The engineering sites that I visited did not give a lot of explanation as to how this equation was developed or what it's actual limitations may be. This does not strengthen my faith in the bridges and skyscrapers. I hate to say it, but I suspect that a lot of mechanical engineering is being done "seat of the pants".

I would suggest a trip to the library at a local engineering college. I doubt that they will allow you to check out any books, but you should be able to explore the text books on this subject while you are there. Pack your lunch .... and dinner.




Hi all,

I was trying to calculate the clamping load from a vise based on the leadscrew TPI. All of the calculators I can find online use the equation P = (KxD)/T where:



-Techshop

So, why doesn't the pitch of the screw come into play? Surely a 3/4"-5TPI Acme thread takes way more torque than a 3/4"-20 screw. Yet the formula does not account for this, and so I do not really trust it. Advice? Thanks.

strokersix
07-15-2019, 07:04 AM
To the OP. This thread got derailed and lost in the details.

Direct answer to your question: For typical threaded fasteners the torque/tension relationship is roughly: 40% of the torque goes to underhead friction, 40% goes to thread friction and only 20% actually goes into fastener tension. Thread pitch coarse versus fine only applies to the 20%.

So, 20% of the applied torque to a fine thread fastener goes to tension. Less for a coarse thread, let's say it's 15%. So, you are only talking about a 5% difference in fastener tension for a given applied torque.

Using torque to tension fasteners is notoriously variable, largely due to friction effects, both in the threads and underhead. By variable, I mean +/- 50% is common. +/- 20% with careful and consistent conditions. Any closer than that requires other methods such as measuring fastener stretch.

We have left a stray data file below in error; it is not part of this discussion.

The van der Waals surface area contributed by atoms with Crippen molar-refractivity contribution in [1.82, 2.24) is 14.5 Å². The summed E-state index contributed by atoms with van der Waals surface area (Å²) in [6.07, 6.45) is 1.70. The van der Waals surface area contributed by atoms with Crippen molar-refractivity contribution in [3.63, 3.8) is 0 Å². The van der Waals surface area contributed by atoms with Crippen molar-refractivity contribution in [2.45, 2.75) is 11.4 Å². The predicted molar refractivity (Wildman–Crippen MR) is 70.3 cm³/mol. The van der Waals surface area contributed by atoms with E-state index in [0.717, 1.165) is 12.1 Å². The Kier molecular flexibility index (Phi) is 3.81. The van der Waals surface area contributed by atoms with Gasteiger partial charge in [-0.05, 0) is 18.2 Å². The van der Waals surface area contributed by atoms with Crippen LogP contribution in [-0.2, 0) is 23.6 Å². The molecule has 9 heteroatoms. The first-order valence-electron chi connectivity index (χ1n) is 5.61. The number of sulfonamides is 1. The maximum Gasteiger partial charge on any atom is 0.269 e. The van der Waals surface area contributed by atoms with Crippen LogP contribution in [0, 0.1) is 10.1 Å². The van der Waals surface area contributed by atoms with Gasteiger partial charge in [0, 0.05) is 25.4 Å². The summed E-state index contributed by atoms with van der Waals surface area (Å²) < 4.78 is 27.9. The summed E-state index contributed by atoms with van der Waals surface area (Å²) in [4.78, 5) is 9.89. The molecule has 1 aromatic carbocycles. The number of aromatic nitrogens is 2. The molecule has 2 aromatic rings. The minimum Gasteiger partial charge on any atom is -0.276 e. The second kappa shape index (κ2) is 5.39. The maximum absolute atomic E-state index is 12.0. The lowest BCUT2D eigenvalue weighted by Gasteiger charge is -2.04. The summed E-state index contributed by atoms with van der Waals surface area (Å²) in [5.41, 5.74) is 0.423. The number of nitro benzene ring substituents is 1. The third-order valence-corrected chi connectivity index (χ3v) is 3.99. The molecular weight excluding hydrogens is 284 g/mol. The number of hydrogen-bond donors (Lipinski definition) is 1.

So, the point is, the 5% effect from thread pitch difference is insignificant compared to friction effects. This is why thread pitch does not appear in the equation.

The above example is for typical bolted joints. Other cases the principles are the same but the proportions are different.

PStechPaul
07-15-2019, 05:42 PM
I found a pretty good discussion of bolt clamping force and torque, which mostly confirms the assertions claimed above:

https://www.fastenal.com/content/feds/pdf/Article%20-%20Bolted%20Joint%20Design.pdf

There are some more accurate methods of assuring a particular clamping force, such as spring washers and hydraulic pretensioners. For something like a vise, it would be interesting to put a strain gauge (or maybe a spring scale) between the jaws, and note the torque versus pressure. Other means might be a spring with known displacement versus force, or a hydraulic cylinder and fluid pressure gauge. And perhaps it would be possible to drill a hole through the bolt and insert a rod through the head and secured at a certain point within the length subject to elongation. Then it should be possible to observe or measure how far it is pulled into the head, and use the rated amount of elongation along with the bolt's elastic properties to determine compression force on the joint.